Coaches Corner

Cervara: Why Medvedev Needs To Find The Superhero Within Himself speaks to the French coach ahead of the US Open semis
September 08, 2023
Daniil Medvedev is chasing his second US Open title.
Corinne Dubreuil/ATP Tour
Daniil Medvedev is chasing his second US Open title. By Andrew Eichenholz

Gilles Cervara is well aware of the challenge his player, Daniil Medvedev, will face Friday when he plays defending champion and top seed Carlos Alcaraz in the semi-finals. According to the Frenchman, players need to find a level beyond their best to compete with the likes of the Spaniard.

“To beat the best you have to play probably over your level, you have to find something different. You have to be in almost the best day of your year, and you have to create the conditions for this,” Cervara told “I think and I really believe as a person and as a coach that you have to find something deeper inside yourself, to be someone stronger and stronger.

“If I use an example, you probably know Dragon Ball Z. Superhero. You have to find this power inside yourself to be like a superhero, to be over the best you can do. That's what I think. And sports in general, I've always seen this all over the years. The No. 1 is almost unbeatable but someone is able to play over his best this day to beat him. And I think tomorrow is the day like this.”

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In other words, a player needs to go into Super Saiyan mode. Medvedev will try to do just that as he tries to level his Lexus ATP Head2Head series with Alcaraz at 2-2.

“I really believe that it's really possible if you find this energy, this mentality, this fire,” Cervara said. “Of course in your game, your game becomes stronger and stronger and then your opponent looks not to be at his best this day also because you are over this.

“Daniil is one of the players able to do it.”

According to Cervara, Medvedev does not necessarily need to prepare differently for a challenge like playing Alcaraz or Novak Djokovic. It just requires a different level of focus.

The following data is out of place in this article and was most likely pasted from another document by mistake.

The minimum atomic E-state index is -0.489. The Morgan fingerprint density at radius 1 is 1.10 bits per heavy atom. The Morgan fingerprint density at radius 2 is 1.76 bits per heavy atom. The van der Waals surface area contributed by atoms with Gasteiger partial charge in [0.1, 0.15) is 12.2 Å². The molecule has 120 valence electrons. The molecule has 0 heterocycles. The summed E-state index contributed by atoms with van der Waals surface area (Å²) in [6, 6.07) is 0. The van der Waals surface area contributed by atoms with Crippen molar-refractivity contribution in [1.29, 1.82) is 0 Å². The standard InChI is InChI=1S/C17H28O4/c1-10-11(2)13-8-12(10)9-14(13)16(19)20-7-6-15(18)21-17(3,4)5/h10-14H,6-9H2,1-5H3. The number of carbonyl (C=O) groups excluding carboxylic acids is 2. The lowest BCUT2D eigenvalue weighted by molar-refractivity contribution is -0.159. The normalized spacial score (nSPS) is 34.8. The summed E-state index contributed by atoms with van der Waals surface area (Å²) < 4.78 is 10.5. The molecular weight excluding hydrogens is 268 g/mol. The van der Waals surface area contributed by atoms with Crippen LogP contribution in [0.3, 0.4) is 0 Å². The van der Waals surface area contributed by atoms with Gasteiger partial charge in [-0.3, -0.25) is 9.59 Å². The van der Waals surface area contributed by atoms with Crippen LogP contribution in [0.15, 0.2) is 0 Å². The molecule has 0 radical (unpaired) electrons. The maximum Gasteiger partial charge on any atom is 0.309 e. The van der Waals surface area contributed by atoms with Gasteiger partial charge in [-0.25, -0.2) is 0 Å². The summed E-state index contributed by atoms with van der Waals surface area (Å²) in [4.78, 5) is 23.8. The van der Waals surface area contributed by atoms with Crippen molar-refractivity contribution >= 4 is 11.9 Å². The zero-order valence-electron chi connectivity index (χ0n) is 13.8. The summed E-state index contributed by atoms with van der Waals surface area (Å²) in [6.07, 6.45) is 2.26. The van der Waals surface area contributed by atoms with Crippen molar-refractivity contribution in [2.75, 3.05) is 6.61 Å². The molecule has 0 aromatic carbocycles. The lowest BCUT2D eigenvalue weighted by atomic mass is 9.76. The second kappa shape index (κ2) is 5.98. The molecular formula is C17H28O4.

“It's just your margin of error or the margin of the good or the bad choices are getting like this,” Cervara said, pinching his fingers together. “You can always find something against lower players. Against the [best players]... your margin is very, very thin.”

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Medvedev defeated close friend Andrey Rublev in straight sets in the quarter-finals, but made use of his margin for error earlier in the tournament, when he lost a set to Christopher O’Connell and Alex de Minaur. For the fourth time in the past five years, the 2021 champion is into the US Open semi-finals.

“It's great to be there. First of all, in general, it's very good to be there anywhere, and especially when you didn't win so many matches. For guys like Daniil, every time you play a tournament, especially [ATP] Masters 1000s, you want to go to the final or to win the tournament for sure,” Cervara said. “And when you lose before those guys, maybe not all of them, but a guy like Daniil, then it becomes very, very tough every day. So everything can be difficult and you have to manage this every day.

“So it's a lot of pressure, a lot of tension. And even if, from my perspective, as a coach, I always try to give the good side of what happened."

Cervara felt that even in Medvedev’s quarter-final loss in Toronto (to Alex de Minaur) and third-round defeat in Cincinnati (to Alexander Zverev), there were plenty of positives from which the World No. 3 could be confident.

“But inside the player, he just sees that he doesn't win, so it's s***. And then you have to manage this negative feeling even if you feel that it's not that bad. And you can feel the good things. So it makes the work very, very tough,” Cervara said. “When finally at the end during the major he plays good, you feel much better and you feel that yeah, my point of view was the good one, it was the right one.”

On Thursday morning Cervara went for a boxing session, an activity he enjoys throughout the world. The Frenchman felt his performance was not good enough and the coach told him he was being too hard on himself.

“I was laughing in my mind, because I was like, 'Yeah, I know exactly how Daniil feels in that moment', and I was like, ‘Yes’,” Cervara said. “But also, this dissatisfaction is also the engine to do better and better. But at the same time it puts you always in tension and frustration.”

So what flip did Medvedev switch at Flushing Meadows to raise his level and battle into the last four at the season’s final major, finding the form that helped him win five titles earlier in 2023?

“It's tough to talk about this now because tomorrow we play a semi-final, so the tournament still is going on and I want to focus on the next step,” Cervara said. “And it's a huge, huge step.”

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